Featuring current and ex-members of bands such as The Ritual Aura, Deeds of Flesh, Arsis, Eschaton, Pillory, Inanimate Existence, and The Kennedy Veil, Ashes of Dead Worlds contains a lot of experience packed tightly into its 34 minutes. Continue reading “In Asymmetry – Ashes of Dead Worlds (Review)”
Across 64 minutes, the artist behind Pillory batters and bewilders the listener with an onslaught of technical death metal. Scourge upon Humanity clearly won’t be for everyone, even just from that description alone, Continue reading “Pillory – Scourge upon Humanity (Review)”
Eschaton play Technical Death Metal with roots that are firmly rooted in the New-School, Modern Death Metal camp.
Insane riffs and time signature changes merge with utterly inhuman drumming for a listening experience that’s as brutal as it is compelling. You’ve gotta love this kind of mayhem.
Things do slow down enough for the band to have some good old-fashioned chug-n-groove-n-squeal sections as well as more modern, rhythmical riffing. Even these are firmly embedded in a wider framework of frenzied musical exploration, however.
Leads and solos abound, all centred around the ridiculously surgical drumming. I feel like the drummer should be given a medal for his services to tub-thumping, or something. But then, when he’s a veteran of bands such as Incinerate, Pillory, Arsis and Vile, to name but a few, it’s no wonder he sounds like a serious player in the drumming world.
The rest of the musicians seem to be highly proficient in their trade too though. There’s the guitars of course, so many that we just seem to get extra guitars on top of guitars! In actuality there were only three members to Eschaton during this recording but the sound they make could easily lead you to believe this was a six-piece band.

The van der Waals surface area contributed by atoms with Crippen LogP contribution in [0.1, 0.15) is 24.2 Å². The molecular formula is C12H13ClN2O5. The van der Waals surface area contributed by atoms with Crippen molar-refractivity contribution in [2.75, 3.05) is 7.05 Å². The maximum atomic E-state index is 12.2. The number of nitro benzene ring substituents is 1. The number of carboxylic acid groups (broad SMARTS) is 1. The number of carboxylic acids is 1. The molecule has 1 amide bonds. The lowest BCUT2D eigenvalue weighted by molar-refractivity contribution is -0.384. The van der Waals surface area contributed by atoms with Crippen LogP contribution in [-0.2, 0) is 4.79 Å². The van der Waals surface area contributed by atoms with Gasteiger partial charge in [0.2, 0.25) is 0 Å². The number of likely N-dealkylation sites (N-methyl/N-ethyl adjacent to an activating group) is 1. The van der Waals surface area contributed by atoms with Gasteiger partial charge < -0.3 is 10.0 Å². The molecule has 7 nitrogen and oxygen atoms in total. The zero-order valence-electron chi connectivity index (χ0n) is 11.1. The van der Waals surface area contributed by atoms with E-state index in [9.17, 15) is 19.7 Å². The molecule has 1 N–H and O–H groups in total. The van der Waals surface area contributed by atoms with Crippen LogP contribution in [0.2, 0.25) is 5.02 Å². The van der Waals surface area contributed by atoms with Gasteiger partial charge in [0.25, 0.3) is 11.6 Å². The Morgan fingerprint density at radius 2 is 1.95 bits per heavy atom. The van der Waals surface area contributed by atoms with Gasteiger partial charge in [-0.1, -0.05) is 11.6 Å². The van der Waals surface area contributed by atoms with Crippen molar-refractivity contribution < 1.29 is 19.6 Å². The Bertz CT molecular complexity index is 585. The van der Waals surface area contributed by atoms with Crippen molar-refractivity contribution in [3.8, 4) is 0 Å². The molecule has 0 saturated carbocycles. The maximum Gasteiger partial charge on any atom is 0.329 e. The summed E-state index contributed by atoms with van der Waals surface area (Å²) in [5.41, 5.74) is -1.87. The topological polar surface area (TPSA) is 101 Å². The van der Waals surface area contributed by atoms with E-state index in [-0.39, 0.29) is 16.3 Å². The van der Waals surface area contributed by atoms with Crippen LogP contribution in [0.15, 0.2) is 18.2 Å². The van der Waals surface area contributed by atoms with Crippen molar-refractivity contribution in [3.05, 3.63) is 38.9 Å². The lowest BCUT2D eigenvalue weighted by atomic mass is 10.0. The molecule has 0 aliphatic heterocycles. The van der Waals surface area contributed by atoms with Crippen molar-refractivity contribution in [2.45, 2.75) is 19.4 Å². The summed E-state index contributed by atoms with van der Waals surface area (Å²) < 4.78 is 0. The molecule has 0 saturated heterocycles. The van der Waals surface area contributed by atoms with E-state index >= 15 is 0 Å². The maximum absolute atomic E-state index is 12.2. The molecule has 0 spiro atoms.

We mustn’t forget the vocalist either. He has a throaty, guttural roar that focuses the chaos of the music as it rages around him. His voice is versatile enough to fit in with the extremity of the rest of the band and the consistency he provides acts as a grounding point to the swirling maelstrom of Eschaton’s delivery. He also branches out into high screams territory, and these are performed as equally well as the growls.
This is brutal, extreme music for fans of proper Technical Modern Death Metal. When confronted with music like this, most will falter. Will that be your fate, or will you be one of the elite and embrace Eschaton?
Fast, intricate and brutal; welcome to the world of Pillory. It’s a colourful world populated by an over-abundance of riffs and ideas, with spikes of melody and angular guitar heroics rushing to save the day.
The vocals are mainly gruff shouts but are varied in places with the singer showing he’s capable of more than just straight bellowing into the microphone.
The songs are busy entities with a lot being crammed into every second. If this was all the band did it would be impressive enough, but what’s really impressive is their ability to show restraint when needed. Sometimes you don’t need a million separate things happening at once; sometimes less is more and Pillory seem to know this as they also have entire sections in their songs where they allow a riff or idea to stabilise and develop for a little while before it once again mutates and goes off in a hundred new directions.
For this reason Evolutionary Miscarriage scores higher than a lot of Technical Death Metal as there’s more to it than just insane time signature changes or deranged guitar wizardry; yes they have giant bucketfuls of both but they also know about pacing and dynamics, which are far more important when it comes to longevity and depth of composition.
If you’re a fan of non-standard Death Metal then this is a creative and exploratory album that should suit you well.